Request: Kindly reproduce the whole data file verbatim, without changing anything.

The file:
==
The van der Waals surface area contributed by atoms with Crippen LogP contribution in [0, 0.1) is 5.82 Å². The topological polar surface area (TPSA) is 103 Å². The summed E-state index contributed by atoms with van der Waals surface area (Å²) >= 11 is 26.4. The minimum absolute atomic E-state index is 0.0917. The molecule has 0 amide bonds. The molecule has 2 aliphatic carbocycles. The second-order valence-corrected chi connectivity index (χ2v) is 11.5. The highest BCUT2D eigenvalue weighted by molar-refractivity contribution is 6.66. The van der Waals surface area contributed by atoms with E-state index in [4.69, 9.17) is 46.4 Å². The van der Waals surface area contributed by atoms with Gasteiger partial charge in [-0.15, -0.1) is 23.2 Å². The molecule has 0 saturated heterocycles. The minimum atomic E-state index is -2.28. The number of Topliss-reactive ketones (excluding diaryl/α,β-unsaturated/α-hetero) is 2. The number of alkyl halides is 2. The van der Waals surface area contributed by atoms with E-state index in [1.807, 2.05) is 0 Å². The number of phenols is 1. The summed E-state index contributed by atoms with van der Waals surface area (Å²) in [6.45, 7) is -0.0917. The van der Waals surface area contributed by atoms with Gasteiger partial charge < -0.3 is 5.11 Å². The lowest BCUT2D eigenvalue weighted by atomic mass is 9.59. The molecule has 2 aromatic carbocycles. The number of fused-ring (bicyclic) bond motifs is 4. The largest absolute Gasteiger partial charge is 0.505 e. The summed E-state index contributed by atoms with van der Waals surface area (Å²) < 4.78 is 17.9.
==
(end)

The van der Waals surface area contributed by atoms with Crippen LogP contribution in [0, 0.1) is 5.82 Å². The topological polar surface area (TPSA) is 103 Å². The summed E-state index contributed by atoms with van der Waals surface area (Å²) >= 11 is 26.4. The minimum absolute atomic E-state index is 0.0917. The molecule has 0 amide bonds. The molecule has 2 aliphatic carbocycles. The second-order valence-corrected chi connectivity index (χ2v) is 11.5. The highest BCUT2D eigenvalue weighted by molar-refractivity contribution is 6.66. The van der Waals surface area contributed by atoms with E-state index in [4.69, 9.17) is 46.4 Å². The van der Waals surface area contributed by atoms with Gasteiger partial charge in [-0.15, -0.1) is 23.2 Å². The molecule has 0 saturated heterocycles. The minimum atomic E-state index is -2.28. The number of Topliss-reactive ketones (excluding diaryl/α,β-unsaturated/α-hetero) is 2. The number of alkyl halides is 2. The van der Waals surface area contributed by atoms with E-state index in [1.807, 2.05) is 0 Å². The number of phenols is 1. The summed E-state index contributed by atoms with van der Waals surface area (Å²) in [6.45, 7) is -0.0917. The van der Waals surface area contributed by atoms with Gasteiger partial charge < -0.3 is 5.11 Å². The lowest BCUT2D eigenvalue weighted by atomic mass is 9.59. The molecule has 2 aromatic carbocycles. The number of fused-ring (bicyclic) bond motifs is 4. The largest absolute Gasteiger partial charge is 0.505 e. The summed E-state index contributed by atoms with van der Waals surface area (Å²) < 4.78 is 17.9.